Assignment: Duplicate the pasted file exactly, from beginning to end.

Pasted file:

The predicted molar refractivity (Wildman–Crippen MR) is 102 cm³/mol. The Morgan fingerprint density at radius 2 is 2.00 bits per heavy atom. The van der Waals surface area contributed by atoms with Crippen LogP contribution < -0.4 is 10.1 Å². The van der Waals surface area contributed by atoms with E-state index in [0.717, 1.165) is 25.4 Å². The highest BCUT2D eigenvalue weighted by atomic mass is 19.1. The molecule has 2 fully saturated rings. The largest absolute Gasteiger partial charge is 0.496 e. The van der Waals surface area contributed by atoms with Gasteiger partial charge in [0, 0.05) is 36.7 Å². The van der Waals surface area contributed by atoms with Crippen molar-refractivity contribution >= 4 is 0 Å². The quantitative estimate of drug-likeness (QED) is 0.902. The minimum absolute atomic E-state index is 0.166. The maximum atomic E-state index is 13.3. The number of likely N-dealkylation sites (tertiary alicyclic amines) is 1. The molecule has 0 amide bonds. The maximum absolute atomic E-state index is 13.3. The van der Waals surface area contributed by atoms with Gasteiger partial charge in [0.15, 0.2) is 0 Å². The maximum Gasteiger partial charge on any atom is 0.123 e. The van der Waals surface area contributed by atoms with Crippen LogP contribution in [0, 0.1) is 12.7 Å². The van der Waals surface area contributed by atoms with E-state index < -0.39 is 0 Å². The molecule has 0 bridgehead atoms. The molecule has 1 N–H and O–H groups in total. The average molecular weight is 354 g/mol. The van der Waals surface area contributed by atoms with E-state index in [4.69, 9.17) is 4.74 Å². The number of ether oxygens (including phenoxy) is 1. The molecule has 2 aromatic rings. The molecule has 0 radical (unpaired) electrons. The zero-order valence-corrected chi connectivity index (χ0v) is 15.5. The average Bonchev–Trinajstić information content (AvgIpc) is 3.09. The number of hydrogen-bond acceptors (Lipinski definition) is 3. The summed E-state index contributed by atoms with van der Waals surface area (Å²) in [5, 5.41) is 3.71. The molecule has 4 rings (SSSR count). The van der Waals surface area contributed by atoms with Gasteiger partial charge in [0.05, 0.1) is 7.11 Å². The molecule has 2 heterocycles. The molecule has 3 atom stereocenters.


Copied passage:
The predicted molar refractivity (Wildman–Crippen MR) is 102 cm³/mol. The Morgan fingerprint density at radius 2 is 2.00 bits per heavy atom. The van der Waals surface area contributed by atoms with Crippen LogP contribution < -0.4 is 10.1 Å². The van der Waals surface area contributed by atoms with E-state index in [0.717, 1.165) is 25.4 Å². The highest BCUT2D eigenvalue weighted by atomic mass is 19.1. The molecule has 2 fully saturated rings. The largest absolute Gasteiger partial charge is 0.496 e. The van der Waals surface area contributed by atoms with Gasteiger partial charge in [0, 0.05) is 36.7 Å². The van der Waals surface area contributed by atoms with Crippen molar-refractivity contribution >= 4 is 0 Å². The quantitative estimate of drug-likeness (QED) is 0.902. The minimum absolute atomic E-state index is 0.166. The maximum atomic E-state index is 13.3. The number of likely N-dealkylation sites (tertiary alicyclic amines) is 1. The molecule has 0 amide bonds. The maximum absolute atomic E-state index is 13.3. The van der Waals surface area contributed by atoms with Gasteiger partial charge in [0.15, 0.2) is 0 Å². The maximum Gasteiger partial charge on any atom is 0.123 e. The van der Waals surface area contributed by atoms with Crippen LogP contribution in [0, 0.1) is 12.7 Å². The van der Waals surface area contributed by atoms with E-state index < -0.39 is 0 Å². The molecule has 0 bridgehead atoms. The molecule has 1 N–H and O–H groups in total. The average molecular weight is 354 g/mol. The van der Waals surface area contributed by atoms with E-state index in [4.69, 9.17) is 4.74 Å². The number of ether oxygens (including phenoxy) is 1. The molecule has 2 aromatic rings. The molecule has 0 radical (unpaired) electrons. The zero-order valence-corrected chi connectivity index (χ0v) is 15.5. The average Bonchev–Trinajstić information content (AvgIpc) is 3.09. The number of hydrogen-bond acceptors (Lipinski definition) is 3. The summed E-state index contributed by atoms with van der Waals surface area (Å²) in [5, 5.41) is 3.71. The molecule has 4 rings (SSSR count). The van der Waals surface area contributed by atoms with Gasteiger partial charge in [0.05, 0.1) is 7.11 Å². The molecule has 2 heterocycles. The molecule has 3 atom stereocenters.